Impostor syndrome is something I deal with on a daily basis. It’s that little voice at the back of your mind that tells you you’re not good enough and that you’ve managed to fool everyone around you into believing that you are good enough. Whatever your job, it’s likely that you have experienced this at some point, but I think this is specifically common for writers and academics to feel like this. So what can we do when we feel this way? One thing I like to do is reading quotes about imposter syndrome by successful people.
If Brené Brown also feels like an impostor sometimes, it’s likely that my mind is playing tricks on me. If Neil Gaiman has once felt like his work is not good enough, then I am only human for thinking the same about my own work. Learning that other writers and academics have doubts about themselves and their work makes me feel more human and less depressed about where I am in life.
So here are some quotes about impostor syndrome, self-doubt and perfectionism by writers I would consider successful. Some are from interviews and others are from books. They really help me when I am feeling unworthy and need to be reminded that everyone is human. I hope they help you too.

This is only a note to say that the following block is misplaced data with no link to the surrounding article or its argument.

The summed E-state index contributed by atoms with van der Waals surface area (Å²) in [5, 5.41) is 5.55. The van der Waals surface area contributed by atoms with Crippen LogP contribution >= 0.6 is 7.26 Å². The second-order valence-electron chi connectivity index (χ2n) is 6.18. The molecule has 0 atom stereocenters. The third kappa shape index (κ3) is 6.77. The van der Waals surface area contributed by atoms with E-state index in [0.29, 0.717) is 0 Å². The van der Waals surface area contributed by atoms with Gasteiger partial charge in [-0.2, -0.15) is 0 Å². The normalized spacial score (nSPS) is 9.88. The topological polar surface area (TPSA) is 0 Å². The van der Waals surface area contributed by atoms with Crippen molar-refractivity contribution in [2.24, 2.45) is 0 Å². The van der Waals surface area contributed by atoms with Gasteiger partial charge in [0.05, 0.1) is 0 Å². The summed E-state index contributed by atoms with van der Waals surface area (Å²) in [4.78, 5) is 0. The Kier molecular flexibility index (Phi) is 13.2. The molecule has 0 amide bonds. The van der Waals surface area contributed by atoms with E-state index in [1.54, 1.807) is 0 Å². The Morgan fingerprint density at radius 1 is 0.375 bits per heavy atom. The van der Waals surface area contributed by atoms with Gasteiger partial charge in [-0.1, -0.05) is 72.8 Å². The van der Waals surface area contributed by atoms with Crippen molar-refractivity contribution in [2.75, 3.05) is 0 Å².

“When we spend our lives waiting until we’re perfect or bulletproof before we walk into the arena, we ultimately sacrifice relationships and opportunities that may not be recoverable, we squander our precious time, and we turn our backs on our gifts, those unique contributions that only we can make. Perfect and bulletproof are seductive, but they don’t exist in the human experience.” —Brené Brown, Daring Greatly: How the Courage to Be Vulnerable Transforms the Way We Live, Love, Parent, and Lead
“Some years ago, I was lucky enough invited to a gathering of great and good people: artists and scientists, writers and discoverers of things. And I felt that at any moment they would realise that I didn’t qualify to be there, among these people who had really done things.